Create a more expansive "knocked out" state, so that it takes a lot of damage to truly kill a PC. For example, anything between 0 hp and -(20+level) hp is "knocked out" — you're out of the battle but won't die unless more bad stuff happens to you. To keep some of the sting in being knocked out, you can make it harder to revive a downed character, or impose a condition (try fatigued/exhausted or temporary energy drain).
As above, but don't use negative hit point bands at all. Instead, just have states: anything that could kill you just renders you "knocked out," and then there's a rather involved mechanic for actually dying. If you fail your save vs. Disintegrate, you're in that knocked out state, not actually dead yet.
Replace death with other kinds of lasting bad stuff. When the rules normally say you'd die, instead you get some kind of debilitating injury. You can get pretty creative with these, and also make them thematically appropriate to the kinds of crazy magical adventures the PCs are having.
Keep the death rules but give characters a limited supply of "fate-dodging" points. Lots of games have a mechanic you could borrow.
This answer has some additional information about how to hack D&D to be less lethal (especially less randomly lethal) without making it bloodless altogether.
Tweak the reward systems to match your goals. A great way to get extra focus on combat goals is to reinforce them with rewards. Hand out XP for following your motivations or general campaign goals (here's an example; here's another) or do away with XP altogether and just have the PCs level together at whatever rate feels appropriate to you all.
Trust your players to work with you. I think this bears repeating. A lot of advice for D&D/Pathfinder assumes that the GM is the boss and the players are just there for the ride. Also it pretty much assumes that players are terrible and you'll need to trick and cajole them to get a good game. Seriously: just don't bother with that noise! Work together to make the game you want. It's like ten times easier.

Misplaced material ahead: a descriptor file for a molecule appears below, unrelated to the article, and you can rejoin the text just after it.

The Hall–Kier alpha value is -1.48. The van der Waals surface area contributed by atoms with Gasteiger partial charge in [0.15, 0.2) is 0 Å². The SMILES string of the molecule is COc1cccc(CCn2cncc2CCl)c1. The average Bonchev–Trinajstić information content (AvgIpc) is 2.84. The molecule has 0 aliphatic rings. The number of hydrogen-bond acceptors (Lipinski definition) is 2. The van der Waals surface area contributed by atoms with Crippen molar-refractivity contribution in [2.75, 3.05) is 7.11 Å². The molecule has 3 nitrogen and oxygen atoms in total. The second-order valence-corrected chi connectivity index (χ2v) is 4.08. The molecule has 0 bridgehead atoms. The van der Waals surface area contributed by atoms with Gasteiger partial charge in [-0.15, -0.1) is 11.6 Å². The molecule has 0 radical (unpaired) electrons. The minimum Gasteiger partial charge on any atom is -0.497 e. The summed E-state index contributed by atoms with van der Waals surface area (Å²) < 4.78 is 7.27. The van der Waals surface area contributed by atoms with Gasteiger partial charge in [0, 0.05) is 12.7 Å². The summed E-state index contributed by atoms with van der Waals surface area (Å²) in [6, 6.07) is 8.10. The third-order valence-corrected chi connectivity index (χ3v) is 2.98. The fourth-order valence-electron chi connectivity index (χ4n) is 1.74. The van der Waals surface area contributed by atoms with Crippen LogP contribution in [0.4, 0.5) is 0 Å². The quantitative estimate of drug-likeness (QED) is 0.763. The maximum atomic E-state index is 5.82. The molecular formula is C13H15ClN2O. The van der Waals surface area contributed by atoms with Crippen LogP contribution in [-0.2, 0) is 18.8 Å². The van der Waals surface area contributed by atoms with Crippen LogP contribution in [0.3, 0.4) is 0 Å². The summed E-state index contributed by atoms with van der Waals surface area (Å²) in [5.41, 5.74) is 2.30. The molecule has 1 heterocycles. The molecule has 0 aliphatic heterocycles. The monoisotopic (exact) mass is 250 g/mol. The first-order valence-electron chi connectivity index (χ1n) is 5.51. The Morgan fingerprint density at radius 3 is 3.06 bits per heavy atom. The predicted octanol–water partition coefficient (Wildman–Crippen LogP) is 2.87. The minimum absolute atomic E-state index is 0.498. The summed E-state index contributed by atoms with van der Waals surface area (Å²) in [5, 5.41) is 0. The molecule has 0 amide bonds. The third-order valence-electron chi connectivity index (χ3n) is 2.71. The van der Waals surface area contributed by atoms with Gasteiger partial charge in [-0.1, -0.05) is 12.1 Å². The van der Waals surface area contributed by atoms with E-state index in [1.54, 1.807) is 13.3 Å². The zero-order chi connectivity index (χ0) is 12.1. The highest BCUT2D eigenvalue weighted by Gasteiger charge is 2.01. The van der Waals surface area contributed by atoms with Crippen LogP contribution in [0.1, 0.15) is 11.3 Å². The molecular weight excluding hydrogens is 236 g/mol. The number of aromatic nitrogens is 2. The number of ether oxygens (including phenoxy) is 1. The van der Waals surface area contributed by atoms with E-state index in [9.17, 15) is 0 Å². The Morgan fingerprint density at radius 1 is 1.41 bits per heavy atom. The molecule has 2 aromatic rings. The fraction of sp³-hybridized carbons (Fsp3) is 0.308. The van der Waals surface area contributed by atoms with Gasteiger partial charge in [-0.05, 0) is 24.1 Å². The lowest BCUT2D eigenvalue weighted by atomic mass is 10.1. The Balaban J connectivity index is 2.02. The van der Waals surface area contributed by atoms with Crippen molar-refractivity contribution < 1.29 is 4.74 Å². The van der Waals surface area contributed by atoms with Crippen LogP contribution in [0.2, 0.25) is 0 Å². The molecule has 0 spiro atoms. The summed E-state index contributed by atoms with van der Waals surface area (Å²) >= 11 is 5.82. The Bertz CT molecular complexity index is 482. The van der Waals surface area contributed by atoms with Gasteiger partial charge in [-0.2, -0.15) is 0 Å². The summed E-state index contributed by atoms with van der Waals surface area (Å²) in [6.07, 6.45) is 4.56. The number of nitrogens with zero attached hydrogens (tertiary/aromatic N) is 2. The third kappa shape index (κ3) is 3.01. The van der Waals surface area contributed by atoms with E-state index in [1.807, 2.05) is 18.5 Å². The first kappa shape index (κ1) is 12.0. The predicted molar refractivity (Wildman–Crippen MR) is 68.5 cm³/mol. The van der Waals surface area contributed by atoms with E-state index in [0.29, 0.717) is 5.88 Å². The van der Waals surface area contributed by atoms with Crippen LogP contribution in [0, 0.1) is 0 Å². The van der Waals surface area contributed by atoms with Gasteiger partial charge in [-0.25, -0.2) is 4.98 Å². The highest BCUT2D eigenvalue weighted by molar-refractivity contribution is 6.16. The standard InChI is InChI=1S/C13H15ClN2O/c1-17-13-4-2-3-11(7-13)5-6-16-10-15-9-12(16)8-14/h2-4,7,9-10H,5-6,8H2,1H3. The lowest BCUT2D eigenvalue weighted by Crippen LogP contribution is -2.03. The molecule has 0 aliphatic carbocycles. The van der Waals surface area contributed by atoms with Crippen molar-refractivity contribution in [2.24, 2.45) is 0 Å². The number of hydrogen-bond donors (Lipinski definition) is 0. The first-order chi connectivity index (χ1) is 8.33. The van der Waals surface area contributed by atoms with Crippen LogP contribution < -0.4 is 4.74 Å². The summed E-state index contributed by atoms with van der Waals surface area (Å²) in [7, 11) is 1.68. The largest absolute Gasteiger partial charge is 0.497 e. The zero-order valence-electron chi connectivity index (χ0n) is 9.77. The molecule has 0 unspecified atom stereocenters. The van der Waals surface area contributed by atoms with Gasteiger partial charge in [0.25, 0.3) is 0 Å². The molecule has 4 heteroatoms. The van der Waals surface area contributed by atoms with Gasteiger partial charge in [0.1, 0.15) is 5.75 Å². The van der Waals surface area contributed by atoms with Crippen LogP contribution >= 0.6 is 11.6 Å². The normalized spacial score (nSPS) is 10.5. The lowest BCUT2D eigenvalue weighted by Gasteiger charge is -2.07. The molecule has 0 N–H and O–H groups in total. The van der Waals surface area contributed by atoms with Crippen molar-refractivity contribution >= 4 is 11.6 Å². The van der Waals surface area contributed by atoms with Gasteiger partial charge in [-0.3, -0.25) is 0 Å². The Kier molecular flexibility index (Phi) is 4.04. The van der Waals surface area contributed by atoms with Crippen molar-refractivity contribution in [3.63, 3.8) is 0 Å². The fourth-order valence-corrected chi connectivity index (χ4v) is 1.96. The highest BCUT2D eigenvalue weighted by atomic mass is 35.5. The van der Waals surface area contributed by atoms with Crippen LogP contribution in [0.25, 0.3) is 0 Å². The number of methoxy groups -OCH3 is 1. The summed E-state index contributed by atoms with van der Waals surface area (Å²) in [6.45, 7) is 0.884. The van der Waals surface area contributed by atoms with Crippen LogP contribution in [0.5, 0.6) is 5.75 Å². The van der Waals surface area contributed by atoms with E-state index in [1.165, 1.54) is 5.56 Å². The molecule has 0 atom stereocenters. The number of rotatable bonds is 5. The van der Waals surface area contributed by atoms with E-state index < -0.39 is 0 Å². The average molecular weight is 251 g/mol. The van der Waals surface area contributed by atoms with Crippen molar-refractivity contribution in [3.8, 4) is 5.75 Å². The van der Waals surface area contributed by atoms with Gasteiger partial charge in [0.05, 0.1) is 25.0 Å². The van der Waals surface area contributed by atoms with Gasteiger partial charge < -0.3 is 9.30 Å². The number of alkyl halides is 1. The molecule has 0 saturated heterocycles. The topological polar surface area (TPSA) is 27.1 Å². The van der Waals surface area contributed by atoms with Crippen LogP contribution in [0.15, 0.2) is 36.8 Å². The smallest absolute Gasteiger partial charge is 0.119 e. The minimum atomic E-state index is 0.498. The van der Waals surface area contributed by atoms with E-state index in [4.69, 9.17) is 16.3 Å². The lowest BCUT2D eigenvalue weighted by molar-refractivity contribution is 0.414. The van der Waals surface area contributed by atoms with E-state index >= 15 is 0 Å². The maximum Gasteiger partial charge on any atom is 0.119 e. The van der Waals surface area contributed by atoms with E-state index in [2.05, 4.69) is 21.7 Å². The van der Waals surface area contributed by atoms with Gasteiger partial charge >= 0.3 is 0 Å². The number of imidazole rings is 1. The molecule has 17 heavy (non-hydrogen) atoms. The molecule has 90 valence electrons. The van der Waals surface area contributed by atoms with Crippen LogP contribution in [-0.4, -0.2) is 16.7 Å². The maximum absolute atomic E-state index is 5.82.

This is a bit of a side issue, but I think it's important to point this out.
Think long and hard about what "bad decisions" are, and whether you truly want to "punish" players for making them.
For starters, how important is challenge-based play in your game? Are you actually looking to test the players' tactical skills thoroughly?
On top of that, is that critical hit truly a "bad decision?" How 'bout failing a save? Was the player actively tempting fate or just, you know, facing danger like a hero is supposed to? Heck, maybe you want the characters to tempt fate a bit. I mean, by most sane standards, going on adventures is a terrible decision. But it's presumably one that you want the protagonists to keep making consistently.
In character-driven dramatic play, characters making bad decisions is usually... good. They reveal character and push the story in cool unforeseen directions. Bad decisions should have serious fictional consequences — without that, the story is toothless and the "decision" isn't a real one — but they're not something to "punish" at the table.